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  1. Philippine Languages and Dialects - United Nations

    unstats.un.org › unsd › geoinfo

    Philippine languages generally use a Romanized writing system. It can be categorized into two groups: Spanish-based and Filipino-based. •KWF is propagating the use of Ortograpiyang Pambansa (2013) as the model for creating the orthographies of other Philippine Languages. •Some languages still use a Spanish-based system for certain aspects

  2. Languages of the Philippines - Wikipedia

    en.wikipedia.org › wiki › Languages_of_the_Philippines

    Below is a chart of Philippine languages. While there have been misunderstandings on which ones should be classified as language and which ones should be classified as dialect, the chart confirms that most have similarities, yet are not mutually comprehensible. These languages are arranged according to the regions they are natively spoken (from ...

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  4. Philippines - Languages | Ethnologue

    www.ethnologue.com › country › PH

    Bikol, Libon. Bikol, Miraya. Bikol, Northern Catanduanes. Bikol, Rinconada. Bikol, Southern Catanduanes. Bikol, West Albay. Binukid. Binukidnon, Northern. Binukidnon, Southern.

  5. List of Philippine Dialects/Languages - Zamboanga

    www.zamboanga.com › html › Philippine_dialects_ethno
    • ADASEN (ADDASEN TINGUIAN, ADDASEN, ADASEN ITNEG) [TIU] 4,000 (NTM). Luzon, northeastern Abra Province. Austronesian, Malayo-Polynesian, Western Malayo-Polynesian, Northern Philippine, Northern Luzon, Northern Cordilleran, Ibanagic, Isnag.
    • AGTA, ALABAT ISLAND (ALABAT ISLAND DUMAGAT) [DUL] 50 (1979 SIL). East of Quezon Province, Luzon. Austronesian, Malayo-Polynesian, Western Malayo-Polynesian, Northern Philippine, Northern Luzon, Northern Cordilleran, Dumagat, Southern.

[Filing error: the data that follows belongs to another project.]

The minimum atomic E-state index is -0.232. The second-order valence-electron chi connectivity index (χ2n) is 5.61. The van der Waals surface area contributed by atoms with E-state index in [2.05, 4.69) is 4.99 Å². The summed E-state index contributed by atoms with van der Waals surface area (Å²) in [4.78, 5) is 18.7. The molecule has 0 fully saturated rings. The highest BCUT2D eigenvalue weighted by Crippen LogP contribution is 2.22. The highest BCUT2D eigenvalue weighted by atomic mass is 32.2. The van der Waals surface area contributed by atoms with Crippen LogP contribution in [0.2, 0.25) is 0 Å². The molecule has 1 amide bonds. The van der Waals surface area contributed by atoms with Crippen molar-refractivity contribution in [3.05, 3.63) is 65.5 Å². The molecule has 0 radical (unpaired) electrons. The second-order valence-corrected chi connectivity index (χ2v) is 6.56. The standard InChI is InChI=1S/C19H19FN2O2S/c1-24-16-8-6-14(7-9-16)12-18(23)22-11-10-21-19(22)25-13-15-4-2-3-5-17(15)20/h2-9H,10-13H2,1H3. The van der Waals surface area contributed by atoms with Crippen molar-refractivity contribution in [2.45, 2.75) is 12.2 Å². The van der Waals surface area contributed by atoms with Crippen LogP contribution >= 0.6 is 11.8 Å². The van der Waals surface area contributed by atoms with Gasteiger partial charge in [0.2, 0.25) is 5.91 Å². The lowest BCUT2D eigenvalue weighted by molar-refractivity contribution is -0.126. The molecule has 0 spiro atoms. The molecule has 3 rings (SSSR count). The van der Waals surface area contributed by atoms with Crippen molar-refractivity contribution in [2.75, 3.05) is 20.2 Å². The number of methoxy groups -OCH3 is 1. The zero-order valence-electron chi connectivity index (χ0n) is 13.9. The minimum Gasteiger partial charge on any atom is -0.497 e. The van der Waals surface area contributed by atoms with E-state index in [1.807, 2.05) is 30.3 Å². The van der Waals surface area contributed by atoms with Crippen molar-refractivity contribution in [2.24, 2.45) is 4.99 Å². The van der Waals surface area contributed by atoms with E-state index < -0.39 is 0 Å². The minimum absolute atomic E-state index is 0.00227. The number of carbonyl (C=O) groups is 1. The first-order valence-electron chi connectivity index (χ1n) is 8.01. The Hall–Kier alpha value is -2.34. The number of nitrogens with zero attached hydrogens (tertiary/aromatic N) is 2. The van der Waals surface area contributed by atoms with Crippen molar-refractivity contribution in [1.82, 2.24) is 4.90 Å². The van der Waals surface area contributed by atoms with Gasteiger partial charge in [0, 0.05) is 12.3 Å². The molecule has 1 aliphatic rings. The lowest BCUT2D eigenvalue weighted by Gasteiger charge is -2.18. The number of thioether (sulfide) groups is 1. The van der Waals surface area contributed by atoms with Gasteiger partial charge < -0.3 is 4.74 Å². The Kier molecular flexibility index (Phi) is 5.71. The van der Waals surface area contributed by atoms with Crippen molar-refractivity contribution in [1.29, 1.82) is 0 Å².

• AGTA, CAMARINES NORTE (MANIDE, AGIYAN) [ABD] 200 (1979 SIL). Luzon, Santa Elena and Labo, Camarines Norte. Austronesian, Malayo-Polynesian, Western Malayo-Polynesian, Northern Philippine, Northern Luzon, Northern Cordilleran, Dumagat, Southern.
    • AGTA, CASIGURAN DUMAGAT (CASIGURAN DUMAGAT) [DGC] 1,000 (1979 SIL). East coast of Luzon, north Quezon Province. Austronesian, Malayo-Polynesian, Western Malayo-Polynesian, Northern Philippine, Northern Luzon, Northern Cordilleran, Dumagat, Northern.
  6. Languages and Dialects of the Philippines - Around The ...

    www.aroundphilippines.com › 2015 › 02

    Sep 07, 2017 · Cabalian, Kabalian, Cabalianon, or Kabalianon. Cagwaitnon. Calamian Tagbanwa. Capiznon. Castilla Bicol. Cebuano (Standard) Central Tagbanwa. Chabacano Caviteno. Chabacano de Davao.

  7. PHILIPPINE DIALECTS - The Many Dialects Of The Country

    philnews.ph › 2019/08/16 › list-philippine-dialects
    • English – One of the official languages of the Philippines and is being taught by schools.
    • Aklanon or Aklan – A language from Visayas that is native to the province of Aklan in the Island of Panay.
    • Asi or Bantoanon – A Visayan language which originated in Banton, Romblon.